• In today’s market more than ever before in history, recent past performance does not indicate future performance. A fund can thrive for a time then plummet. Even Dent’s have.
  • Charts and graphs can be found to say just about anything that you want them to. Dent has used them masterfully to draw correlations between economic performance and demographic trends. Do those two always feed each other? No, no matter how many graphs are packed into each book.
  • Any time one man says the Dow will go below 4,000 in the next seven months while the bulk of the financial advisor world says it should be around 10,300, beware. If you want to put that much stock in one outlying voice, that is your right.

Take a look around at other independent reviews of Harry Dent before you buy all of his books and sell all of your stock. Most financial experts see Dent as more of a master marketer who makes outlandish predictions to gain publicity, rather than someone you should trust for solid financial advice.

“There are many private money managers and financial planners that rely on systematic processes and hard work day-in and day-out that have a track record of success in both up and down markets,” says Jeff Voudrie.

In this business it seems that those that can, do whereas those that can’t write newsletters.



About the Author


  • curls July 26, 2015 at 3:42 pm

    Thanks! I received one of those emails and thought – if someone had been right that much, everyone would be following him and his name would be a household word because of it. I went searching to see what his record is! So now back to my actual investing planning — and no more time wasted on Dent. Thanks for info that helped with that!

    • Observation September 8, 2015 at 4:25 pm

      In fairness, Dent has been talking about this recent Market “crash” since early June 2015. No one is 100% right all the time, but mistakes do not mean they are 100% wrong all the time either.

  • jeff October 2, 2015 at 10:51 pm

    Thank you for this obvious unbiased and informative review

  • T Apgar November 23, 2015 at 5:10 pm

    Thank you Jeff for offering a clear headed view of Harry s Dent. It doesn’t take much research to expose someone who either believes his own prattle or is just someone who who will say anything to sell his alarmist books to the unwary. He is very convincing and I suppose he could turn out to be right that there will be a mega collection one day. Who can know for sure.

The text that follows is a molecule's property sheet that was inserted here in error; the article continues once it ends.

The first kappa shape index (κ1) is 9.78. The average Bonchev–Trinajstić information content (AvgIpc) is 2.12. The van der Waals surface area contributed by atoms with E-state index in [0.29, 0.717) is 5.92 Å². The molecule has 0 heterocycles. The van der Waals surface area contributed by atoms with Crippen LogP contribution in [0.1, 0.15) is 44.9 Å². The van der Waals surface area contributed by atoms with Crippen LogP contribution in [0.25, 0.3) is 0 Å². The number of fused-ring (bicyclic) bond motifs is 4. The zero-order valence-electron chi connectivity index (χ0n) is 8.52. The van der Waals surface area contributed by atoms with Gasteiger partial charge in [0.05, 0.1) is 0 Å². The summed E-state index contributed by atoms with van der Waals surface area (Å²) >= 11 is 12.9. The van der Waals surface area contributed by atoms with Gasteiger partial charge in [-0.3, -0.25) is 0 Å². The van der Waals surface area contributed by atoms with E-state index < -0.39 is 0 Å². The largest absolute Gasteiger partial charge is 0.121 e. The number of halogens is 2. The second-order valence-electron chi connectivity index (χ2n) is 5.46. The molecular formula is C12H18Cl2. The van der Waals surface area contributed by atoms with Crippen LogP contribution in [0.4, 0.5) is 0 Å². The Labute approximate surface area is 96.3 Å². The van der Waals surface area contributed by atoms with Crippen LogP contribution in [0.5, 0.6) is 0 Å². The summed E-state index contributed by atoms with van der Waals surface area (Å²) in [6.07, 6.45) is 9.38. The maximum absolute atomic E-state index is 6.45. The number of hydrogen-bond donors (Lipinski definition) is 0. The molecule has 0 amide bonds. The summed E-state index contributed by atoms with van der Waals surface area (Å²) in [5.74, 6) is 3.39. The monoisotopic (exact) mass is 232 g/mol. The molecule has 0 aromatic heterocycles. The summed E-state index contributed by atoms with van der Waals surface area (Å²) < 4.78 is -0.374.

• Richard January 3, 2016 at 9:45 pm

    I am tired of reading the BS opinions that come from both sides of this coin (i.e. the market will crash predictors VS the market will continue to do great predictors).

    Every year, there are “experts” who are divided by their arrogance in either believing the market will continue to go up VS the market is now a bubble and is posed to crash.

    The fact is both are right and both are wrong (for a season). The reality is “markets” go up and they go down (2001 and 2008 are great example of market bubbles bursting).

    Where these talking heads get it wrong is in trying to predict the timing. Never, never, never try to time any markets. Markets are seasonal, just as weather patterns are. None are predictable in terms of setting dates for crashes.

    • Jeff Voudrie Author January 18, 2016 at 3:51 pm

      Thanks for sharing your thoughts Richard! It is true that it is virtually impossible to state with certainty exactly when a crash will happen. As a financial advisor, though, I look at it more from a cycle and probability perspective. For instance, the best time to invest in stocks is after the markets have fallen significantly (like in 2002 and 2008). On the other hand, it doesn’t seem as good of an idea to pour a lot of new money into stocks 7 years into a rising market when the underlying economy is slowing. There are cycles that will take months (or years) to play out and in my opinion, this is a time to focus more on capital preservation as opposed to growth. That’s why I generally moved my clients out of equities several months ago.